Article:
We see what God does and who Jesus is and how the Holy Spirit moves. And, our poem from George Herbert offers a voice, a prayer, from us back to the Trinity: Herbert prays that we seek forgiveness from sin and that we will try to sin no more. Furthermore, we will, with God’s help, “runne, rise, and rest” with God.
But there is another element that has not been brought out strongly enough from these readings this morning, and that element is us. God made man, and He said this was good. God created each of us in His image. We all have a purpose and a part to play. Paul instructed the church to agree with one another and live in peace. Jesus told the disciples to go and speak and make disciples and baptize. We are the element of God’s design that must do. We are to live in peace. We are to love.
But how do we live in peace? How do we love? How do we do what Jesus tells us to do? How do we act how Paul instructs? How do we listen to the Holy Spirit’s voice and movement in us? How do we explain the Trinity?
The modern non-fiction writer Anne Lamott says this: “I didn’t need to understand the hypostatic unity of the Trinity; I just needed to turn my life over to whoever came up with redwood trees.”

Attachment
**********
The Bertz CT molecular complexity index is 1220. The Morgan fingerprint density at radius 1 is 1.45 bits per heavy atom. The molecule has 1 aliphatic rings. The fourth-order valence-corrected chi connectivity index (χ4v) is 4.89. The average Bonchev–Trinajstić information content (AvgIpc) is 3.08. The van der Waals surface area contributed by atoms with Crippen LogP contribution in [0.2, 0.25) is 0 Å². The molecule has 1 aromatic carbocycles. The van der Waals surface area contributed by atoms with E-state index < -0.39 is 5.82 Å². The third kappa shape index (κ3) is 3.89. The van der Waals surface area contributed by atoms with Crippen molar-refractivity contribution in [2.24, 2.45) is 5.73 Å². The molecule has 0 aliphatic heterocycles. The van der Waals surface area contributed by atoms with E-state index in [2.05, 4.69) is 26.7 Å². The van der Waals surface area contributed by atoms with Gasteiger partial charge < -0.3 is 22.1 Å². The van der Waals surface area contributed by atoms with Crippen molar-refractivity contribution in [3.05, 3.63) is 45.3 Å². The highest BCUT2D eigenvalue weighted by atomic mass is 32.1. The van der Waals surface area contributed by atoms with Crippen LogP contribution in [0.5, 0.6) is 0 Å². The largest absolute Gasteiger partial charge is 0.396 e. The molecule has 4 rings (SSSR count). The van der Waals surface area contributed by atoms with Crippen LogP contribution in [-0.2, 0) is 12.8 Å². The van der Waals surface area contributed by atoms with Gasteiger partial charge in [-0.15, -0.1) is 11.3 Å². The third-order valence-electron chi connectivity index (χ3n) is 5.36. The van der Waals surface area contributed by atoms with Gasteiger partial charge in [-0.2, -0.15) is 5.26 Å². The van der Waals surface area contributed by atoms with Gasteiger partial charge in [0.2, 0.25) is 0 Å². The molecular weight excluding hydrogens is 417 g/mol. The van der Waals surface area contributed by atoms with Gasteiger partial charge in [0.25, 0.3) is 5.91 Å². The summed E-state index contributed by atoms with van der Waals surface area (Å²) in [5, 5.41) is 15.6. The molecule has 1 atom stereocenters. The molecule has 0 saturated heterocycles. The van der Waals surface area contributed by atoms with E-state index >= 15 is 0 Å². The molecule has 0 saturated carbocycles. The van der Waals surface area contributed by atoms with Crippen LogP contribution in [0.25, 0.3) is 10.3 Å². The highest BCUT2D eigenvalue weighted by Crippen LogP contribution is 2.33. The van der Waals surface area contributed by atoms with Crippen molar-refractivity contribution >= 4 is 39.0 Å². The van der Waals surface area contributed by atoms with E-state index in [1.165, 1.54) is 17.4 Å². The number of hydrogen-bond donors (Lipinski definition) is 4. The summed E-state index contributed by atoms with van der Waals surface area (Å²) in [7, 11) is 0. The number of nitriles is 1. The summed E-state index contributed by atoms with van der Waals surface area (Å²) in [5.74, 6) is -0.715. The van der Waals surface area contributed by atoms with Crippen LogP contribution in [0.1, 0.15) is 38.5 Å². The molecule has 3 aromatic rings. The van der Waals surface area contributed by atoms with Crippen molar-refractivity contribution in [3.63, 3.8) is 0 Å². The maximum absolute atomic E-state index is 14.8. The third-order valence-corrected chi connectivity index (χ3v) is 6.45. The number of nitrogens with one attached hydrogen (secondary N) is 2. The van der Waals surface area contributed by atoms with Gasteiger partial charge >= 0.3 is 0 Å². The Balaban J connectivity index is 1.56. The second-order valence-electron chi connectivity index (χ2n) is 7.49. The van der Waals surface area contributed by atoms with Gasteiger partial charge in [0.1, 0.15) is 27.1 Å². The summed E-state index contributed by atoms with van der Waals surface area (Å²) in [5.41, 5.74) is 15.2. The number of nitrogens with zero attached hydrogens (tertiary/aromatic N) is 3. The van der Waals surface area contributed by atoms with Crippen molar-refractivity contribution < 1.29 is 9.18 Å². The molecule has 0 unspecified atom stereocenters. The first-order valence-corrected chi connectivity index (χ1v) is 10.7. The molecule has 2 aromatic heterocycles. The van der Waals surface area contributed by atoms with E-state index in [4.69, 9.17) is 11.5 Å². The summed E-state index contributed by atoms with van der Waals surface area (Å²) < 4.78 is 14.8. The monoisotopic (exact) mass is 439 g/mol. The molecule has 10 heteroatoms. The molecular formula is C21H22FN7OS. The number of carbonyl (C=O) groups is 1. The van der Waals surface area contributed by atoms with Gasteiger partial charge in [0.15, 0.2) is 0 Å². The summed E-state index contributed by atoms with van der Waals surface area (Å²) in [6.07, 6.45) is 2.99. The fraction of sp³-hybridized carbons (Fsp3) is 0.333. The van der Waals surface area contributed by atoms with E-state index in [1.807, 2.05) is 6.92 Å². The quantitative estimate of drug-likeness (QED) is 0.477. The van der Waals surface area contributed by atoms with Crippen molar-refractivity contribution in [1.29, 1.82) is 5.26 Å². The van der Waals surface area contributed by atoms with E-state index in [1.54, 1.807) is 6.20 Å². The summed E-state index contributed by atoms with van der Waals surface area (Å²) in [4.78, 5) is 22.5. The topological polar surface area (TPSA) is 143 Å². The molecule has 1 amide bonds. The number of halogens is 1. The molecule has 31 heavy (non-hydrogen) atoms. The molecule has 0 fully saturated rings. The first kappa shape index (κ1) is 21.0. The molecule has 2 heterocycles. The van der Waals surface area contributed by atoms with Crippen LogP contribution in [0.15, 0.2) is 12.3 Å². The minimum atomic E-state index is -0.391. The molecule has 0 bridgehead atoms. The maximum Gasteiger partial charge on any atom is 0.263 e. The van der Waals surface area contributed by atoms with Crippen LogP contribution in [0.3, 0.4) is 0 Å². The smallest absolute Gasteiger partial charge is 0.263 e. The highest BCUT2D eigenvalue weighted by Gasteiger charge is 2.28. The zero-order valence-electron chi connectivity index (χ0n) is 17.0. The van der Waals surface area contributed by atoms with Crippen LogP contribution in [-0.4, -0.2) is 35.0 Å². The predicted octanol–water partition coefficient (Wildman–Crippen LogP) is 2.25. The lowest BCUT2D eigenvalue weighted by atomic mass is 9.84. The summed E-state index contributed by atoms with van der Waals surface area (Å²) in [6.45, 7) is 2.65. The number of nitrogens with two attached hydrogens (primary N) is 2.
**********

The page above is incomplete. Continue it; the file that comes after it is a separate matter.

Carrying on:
It is in faith that we trust that God created the universe. It is in faith that we enjoy His creation, those beautiful images of God’s design that we may capture and post on Instagram. It is in faith that we believe that Jesus was born of the Virgin Mary, was crucified, died, and was buried, and on the third day He rose again according to the Scriptures. It is in faith that we believe that the Holy Spirit descended to the disciples on Pentecost and gave them tongues of fire and gives us life even today. It is in faith that, while we may not always agree with one another and will have our own struggles, that we continue to live in community. It is in faith that we partake of the blessed Body and Blood of our Savior at the Eucharist. This faith is our link, our gift back to God. This faith is what we have when words fail. This faith is what we know when I am inadequate in telling about the Holy Trinity.